June 25, 2018 | by All4woman
Diamonds and engagement rings go together like a horse and carriage…
They’re expensive and often the first major investment soon-to-be-weds make. “The person shopping for the ring is often under immense pressure to buy as big as he or she can, and to choose a stone with the best grade,” comments Anthony Matthews, founder of Shiny Rock Polished, the African diamond and gemstone specialists based in Johannesburg and Cape Town. “All these attributes can be achieved, through a more eco-conscious route and at a more affordable price point” he comments.
Enter the cultured diamond
For thousands of years the earth’s most brilliant stones have been sought after for their timeless beauty. Today, with the need for sustainability casting a question mark over mining practices, a new kind of diamond has come to the fore.
“Cultured diamonds are in every way a diamond – in brilliance, beauty and durability. They are also valued using the same grading system,” says Matthews.
A cultured diamond is a stone created under laboratory conditions. Colours range from the traditional white diamond, to the more vivid colours of blue, pink, and green; with the most common being yellow.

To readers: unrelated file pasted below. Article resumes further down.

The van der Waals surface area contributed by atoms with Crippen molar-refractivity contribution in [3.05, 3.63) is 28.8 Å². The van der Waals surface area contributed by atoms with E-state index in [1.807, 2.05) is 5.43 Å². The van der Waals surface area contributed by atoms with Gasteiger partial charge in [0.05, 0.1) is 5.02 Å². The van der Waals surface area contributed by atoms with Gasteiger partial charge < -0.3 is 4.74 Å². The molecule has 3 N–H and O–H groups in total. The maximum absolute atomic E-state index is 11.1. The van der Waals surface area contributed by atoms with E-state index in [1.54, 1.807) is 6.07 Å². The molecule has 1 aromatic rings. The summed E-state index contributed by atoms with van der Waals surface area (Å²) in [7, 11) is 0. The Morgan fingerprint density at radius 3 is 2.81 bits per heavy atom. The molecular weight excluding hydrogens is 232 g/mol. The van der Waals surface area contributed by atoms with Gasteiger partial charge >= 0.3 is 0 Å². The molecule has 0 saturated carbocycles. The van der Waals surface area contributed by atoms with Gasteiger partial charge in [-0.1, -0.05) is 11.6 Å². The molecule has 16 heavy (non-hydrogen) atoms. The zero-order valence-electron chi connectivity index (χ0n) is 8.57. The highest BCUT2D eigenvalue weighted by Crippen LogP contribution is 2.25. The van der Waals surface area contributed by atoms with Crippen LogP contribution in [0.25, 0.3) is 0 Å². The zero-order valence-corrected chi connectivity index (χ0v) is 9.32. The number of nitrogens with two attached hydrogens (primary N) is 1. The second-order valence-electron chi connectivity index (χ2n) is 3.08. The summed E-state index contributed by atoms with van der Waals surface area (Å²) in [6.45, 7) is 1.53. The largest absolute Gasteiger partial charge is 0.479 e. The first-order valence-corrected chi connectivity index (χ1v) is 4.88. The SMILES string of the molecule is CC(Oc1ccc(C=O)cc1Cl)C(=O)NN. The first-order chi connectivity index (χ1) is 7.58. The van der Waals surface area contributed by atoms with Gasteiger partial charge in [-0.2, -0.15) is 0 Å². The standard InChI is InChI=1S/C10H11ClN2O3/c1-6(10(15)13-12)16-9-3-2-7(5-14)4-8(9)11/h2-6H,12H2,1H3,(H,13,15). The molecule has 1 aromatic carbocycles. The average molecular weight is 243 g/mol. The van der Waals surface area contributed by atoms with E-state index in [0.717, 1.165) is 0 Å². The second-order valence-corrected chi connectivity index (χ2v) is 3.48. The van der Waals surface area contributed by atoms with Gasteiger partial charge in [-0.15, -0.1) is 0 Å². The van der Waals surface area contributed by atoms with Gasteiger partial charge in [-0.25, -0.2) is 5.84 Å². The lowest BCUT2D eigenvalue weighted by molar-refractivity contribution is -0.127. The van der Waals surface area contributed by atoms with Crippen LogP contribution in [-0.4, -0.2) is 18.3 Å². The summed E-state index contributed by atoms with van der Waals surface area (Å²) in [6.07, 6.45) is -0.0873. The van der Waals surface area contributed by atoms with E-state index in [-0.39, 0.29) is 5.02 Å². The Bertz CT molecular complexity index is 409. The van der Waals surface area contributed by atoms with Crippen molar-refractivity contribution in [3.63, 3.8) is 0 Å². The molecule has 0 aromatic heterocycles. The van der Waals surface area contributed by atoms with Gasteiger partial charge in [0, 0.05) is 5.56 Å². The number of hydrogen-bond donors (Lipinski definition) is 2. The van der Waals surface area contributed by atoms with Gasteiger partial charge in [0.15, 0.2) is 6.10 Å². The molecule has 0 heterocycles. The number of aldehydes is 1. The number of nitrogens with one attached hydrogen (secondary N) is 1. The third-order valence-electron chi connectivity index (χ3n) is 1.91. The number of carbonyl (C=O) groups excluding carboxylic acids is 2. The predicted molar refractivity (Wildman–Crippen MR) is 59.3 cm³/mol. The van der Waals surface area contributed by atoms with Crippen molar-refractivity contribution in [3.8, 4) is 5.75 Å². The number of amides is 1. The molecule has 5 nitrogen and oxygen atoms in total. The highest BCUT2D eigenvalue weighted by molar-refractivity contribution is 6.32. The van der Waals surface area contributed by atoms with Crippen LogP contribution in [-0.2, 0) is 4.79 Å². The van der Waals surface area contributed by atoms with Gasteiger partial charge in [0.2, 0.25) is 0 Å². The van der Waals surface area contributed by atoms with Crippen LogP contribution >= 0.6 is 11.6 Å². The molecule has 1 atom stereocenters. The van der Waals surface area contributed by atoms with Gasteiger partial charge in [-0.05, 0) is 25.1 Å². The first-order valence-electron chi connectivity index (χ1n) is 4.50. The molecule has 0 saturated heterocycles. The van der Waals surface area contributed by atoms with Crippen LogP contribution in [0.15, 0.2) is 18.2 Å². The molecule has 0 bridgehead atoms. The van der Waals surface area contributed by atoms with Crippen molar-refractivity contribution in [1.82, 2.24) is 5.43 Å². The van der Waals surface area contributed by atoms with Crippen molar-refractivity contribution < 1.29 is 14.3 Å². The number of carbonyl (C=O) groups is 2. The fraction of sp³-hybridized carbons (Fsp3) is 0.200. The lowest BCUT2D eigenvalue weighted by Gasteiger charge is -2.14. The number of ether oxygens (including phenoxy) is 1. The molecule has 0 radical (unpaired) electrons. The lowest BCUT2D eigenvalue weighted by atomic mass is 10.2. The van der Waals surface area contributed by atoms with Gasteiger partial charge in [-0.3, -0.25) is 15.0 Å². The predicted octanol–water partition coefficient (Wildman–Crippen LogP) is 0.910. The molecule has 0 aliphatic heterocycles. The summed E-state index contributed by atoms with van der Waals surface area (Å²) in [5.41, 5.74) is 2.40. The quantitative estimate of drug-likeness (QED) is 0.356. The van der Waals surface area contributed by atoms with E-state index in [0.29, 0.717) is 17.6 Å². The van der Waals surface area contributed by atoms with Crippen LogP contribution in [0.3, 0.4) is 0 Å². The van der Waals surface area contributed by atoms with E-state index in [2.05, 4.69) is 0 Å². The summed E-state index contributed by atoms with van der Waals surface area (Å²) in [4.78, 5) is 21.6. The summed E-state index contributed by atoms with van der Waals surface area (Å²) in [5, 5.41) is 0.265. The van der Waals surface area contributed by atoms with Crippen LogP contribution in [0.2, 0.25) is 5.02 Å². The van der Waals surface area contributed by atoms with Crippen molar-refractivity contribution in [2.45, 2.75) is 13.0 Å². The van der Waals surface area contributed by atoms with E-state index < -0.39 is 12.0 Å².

“Cultured diamonds come with the added benefit of being more socially and environmentally conscious, which in this day and age is becoming increasingly important for consumers,” says Matthews.
A cultured diamond is a stone created under laboratory conditions
Shiny Rock Polished’s specialists have been working with natural and cultured diamonds for over 20 years. Their foresight is now catching on. World leading diamond supplier The De Beers Group, the company responsible for the iconic ‘A Diamond Is Forever’ slogan, has recently announced that they will produce cultured diamonds.
Vivid Fancy Pink cultured diamond set in 18kt white gold, and a Vivid Fancy Blue cultured diamond set in 18kt rose gold. Both set in a halo of white diamonds. Designed by Shiny Rock Polished.
Cultured diamonds are by no means cheap
“There is the added benefit of a price difference between mined and cultured diamonds, but cultured diamonds are by no means cheap,” says Matthews. “They would still be regarded as a luxury purchase, especially in the higher grades.”
“The price differences are more noticeable when comparing to coloured diamonds,” continues Matthews. “For example, a natural blue diamond could cost millions versus a similar cultured blue diamond that could cost around 20 to 30 000 dollars.”
The ability to create what in the past had to be mined, often at massive cost, has brought the wonder of diamonds to far more people. “These stones should not be confused for crystals, cubic zirconia or moissante,” comments Matthews. “These are diamonds in every way, shape and form,” he concludes.